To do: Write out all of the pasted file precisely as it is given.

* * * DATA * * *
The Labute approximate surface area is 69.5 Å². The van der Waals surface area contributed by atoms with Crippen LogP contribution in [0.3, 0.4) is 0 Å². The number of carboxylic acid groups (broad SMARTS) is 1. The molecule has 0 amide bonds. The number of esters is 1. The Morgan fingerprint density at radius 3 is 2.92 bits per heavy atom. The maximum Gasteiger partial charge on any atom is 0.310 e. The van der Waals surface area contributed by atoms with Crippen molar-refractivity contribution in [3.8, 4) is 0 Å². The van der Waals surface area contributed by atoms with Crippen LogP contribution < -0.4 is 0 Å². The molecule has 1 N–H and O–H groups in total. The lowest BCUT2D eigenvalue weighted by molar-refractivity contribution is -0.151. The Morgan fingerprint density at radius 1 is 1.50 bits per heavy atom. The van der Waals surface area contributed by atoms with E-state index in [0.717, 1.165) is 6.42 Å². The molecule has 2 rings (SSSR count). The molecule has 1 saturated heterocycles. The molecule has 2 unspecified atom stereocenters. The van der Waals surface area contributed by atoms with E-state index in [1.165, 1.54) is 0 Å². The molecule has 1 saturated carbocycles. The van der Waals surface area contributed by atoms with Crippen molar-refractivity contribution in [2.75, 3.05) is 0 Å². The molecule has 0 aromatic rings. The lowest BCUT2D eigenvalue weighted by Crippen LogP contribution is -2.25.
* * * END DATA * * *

The Labute approximate surface area is 69.5 Å². The van der Waals surface area contributed by atoms with Crippen LogP contribution in [0.3, 0.4) is 0 Å². The number of carboxylic acid groups (broad SMARTS) is 1. The molecule has 0 amide bonds. The number of esters is 1. The Morgan fingerprint density at radius 3 is 2.92 bits per heavy atom. The maximum Gasteiger partial charge on any atom is 0.310 e. The van der Waals surface area contributed by atoms with Crippen molar-refractivity contribution in [3.8, 4) is 0 Å². The van der Waals surface area contributed by atoms with Crippen LogP contribution < -0.4 is 0 Å². The molecule has 1 N–H and O–H groups in total. The lowest BCUT2D eigenvalue weighted by molar-refractivity contribution is -0.151. The Morgan fingerprint density at radius 1 is 1.50 bits per heavy atom. The van der Waals surface area contributed by atoms with E-state index in [0.717, 1.165) is 6.42 Å². The molecule has 2 rings (SSSR count). The molecule has 1 saturated heterocycles. The molecule has 2 unspecified atom stereocenters. The van der Waals surface area contributed by atoms with E-state index in [1.165, 1.54) is 0 Å². The molecule has 1 saturated carbocycles. The van der Waals surface area contributed by atoms with Crippen molar-refractivity contribution in [2.75, 3.05) is 0 Å². The molecule has 0 aromatic rings. The lowest BCUT2D eigenvalue weighted by Crippen LogP contribution is -2.25.